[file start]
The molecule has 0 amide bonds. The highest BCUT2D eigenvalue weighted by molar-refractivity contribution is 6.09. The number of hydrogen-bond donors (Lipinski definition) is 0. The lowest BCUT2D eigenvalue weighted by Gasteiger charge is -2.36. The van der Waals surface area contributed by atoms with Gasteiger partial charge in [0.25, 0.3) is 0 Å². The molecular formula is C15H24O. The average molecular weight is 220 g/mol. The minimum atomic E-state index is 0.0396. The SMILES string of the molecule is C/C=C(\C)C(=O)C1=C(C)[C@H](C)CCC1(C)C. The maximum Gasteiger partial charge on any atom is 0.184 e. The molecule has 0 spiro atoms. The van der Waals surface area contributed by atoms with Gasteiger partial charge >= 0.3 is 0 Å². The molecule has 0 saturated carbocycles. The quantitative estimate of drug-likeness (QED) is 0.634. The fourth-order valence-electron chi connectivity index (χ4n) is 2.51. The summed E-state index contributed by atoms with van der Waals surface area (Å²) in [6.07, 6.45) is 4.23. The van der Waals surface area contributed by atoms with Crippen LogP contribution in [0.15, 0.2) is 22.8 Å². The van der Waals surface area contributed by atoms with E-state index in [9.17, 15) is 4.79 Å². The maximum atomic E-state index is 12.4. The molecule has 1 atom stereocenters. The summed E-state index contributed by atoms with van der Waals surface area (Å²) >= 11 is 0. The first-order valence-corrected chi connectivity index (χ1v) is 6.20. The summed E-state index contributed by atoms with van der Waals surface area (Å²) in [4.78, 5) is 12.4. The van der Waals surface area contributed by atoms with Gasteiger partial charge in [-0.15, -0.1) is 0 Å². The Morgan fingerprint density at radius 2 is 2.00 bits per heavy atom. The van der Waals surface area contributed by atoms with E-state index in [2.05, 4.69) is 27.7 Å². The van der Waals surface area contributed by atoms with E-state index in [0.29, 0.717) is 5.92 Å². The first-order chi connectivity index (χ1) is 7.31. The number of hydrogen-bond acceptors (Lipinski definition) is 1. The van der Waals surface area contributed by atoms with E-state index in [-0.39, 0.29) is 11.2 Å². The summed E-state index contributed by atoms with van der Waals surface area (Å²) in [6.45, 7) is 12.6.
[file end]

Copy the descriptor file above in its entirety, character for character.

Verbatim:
The molecule has 0 amide bonds. The highest BCUT2D eigenvalue weighted by molar-refractivity contribution is 6.09. The number of hydrogen-bond donors (Lipinski definition) is 0. The lowest BCUT2D eigenvalue weighted by Gasteiger charge is -2.36. The van der Waals surface area contributed by atoms with Gasteiger partial charge in [0.25, 0.3) is 0 Å². The molecular formula is C15H24O. The average molecular weight is 220 g/mol. The minimum atomic E-state index is 0.0396. The SMILES string of the molecule is C/C=C(\C)C(=O)C1=C(C)[C@H](C)CCC1(C)C. The maximum Gasteiger partial charge on any atom is 0.184 e. The molecule has 0 spiro atoms. The van der Waals surface area contributed by atoms with Gasteiger partial charge >= 0.3 is 0 Å². The molecule has 0 saturated carbocycles. The quantitative estimate of drug-likeness (QED) is 0.634. The fourth-order valence-electron chi connectivity index (χ4n) is 2.51. The summed E-state index contributed by atoms with van der Waals surface area (Å²) in [6.07, 6.45) is 4.23. The van der Waals surface area contributed by atoms with Crippen LogP contribution in [0.15, 0.2) is 22.8 Å². The van der Waals surface area contributed by atoms with E-state index in [9.17, 15) is 4.79 Å². The maximum atomic E-state index is 12.4. The molecule has 1 atom stereocenters. The summed E-state index contributed by atoms with van der Waals surface area (Å²) >= 11 is 0. The first-order valence-corrected chi connectivity index (χ1v) is 6.20. The summed E-state index contributed by atoms with van der Waals surface area (Å²) in [4.78, 5) is 12.4. The van der Waals surface area contributed by atoms with Gasteiger partial charge in [-0.15, -0.1) is 0 Å². The Morgan fingerprint density at radius 2 is 2.00 bits per heavy atom. The van der Waals surface area contributed by atoms with E-state index in [2.05, 4.69) is 27.7 Å². The van der Waals surface area contributed by atoms with E-state index in [0.29, 0.717) is 5.92 Å². The first-order chi connectivity index (χ1) is 7.31. The number of hydrogen-bond acceptors (Lipinski definition) is 1. The van der Waals surface area contributed by atoms with E-state index in [-0.39, 0.29) is 11.2 Å². The summed E-state index contributed by atoms with van der Waals surface area (Å²) in [6.45, 7) is 12.6.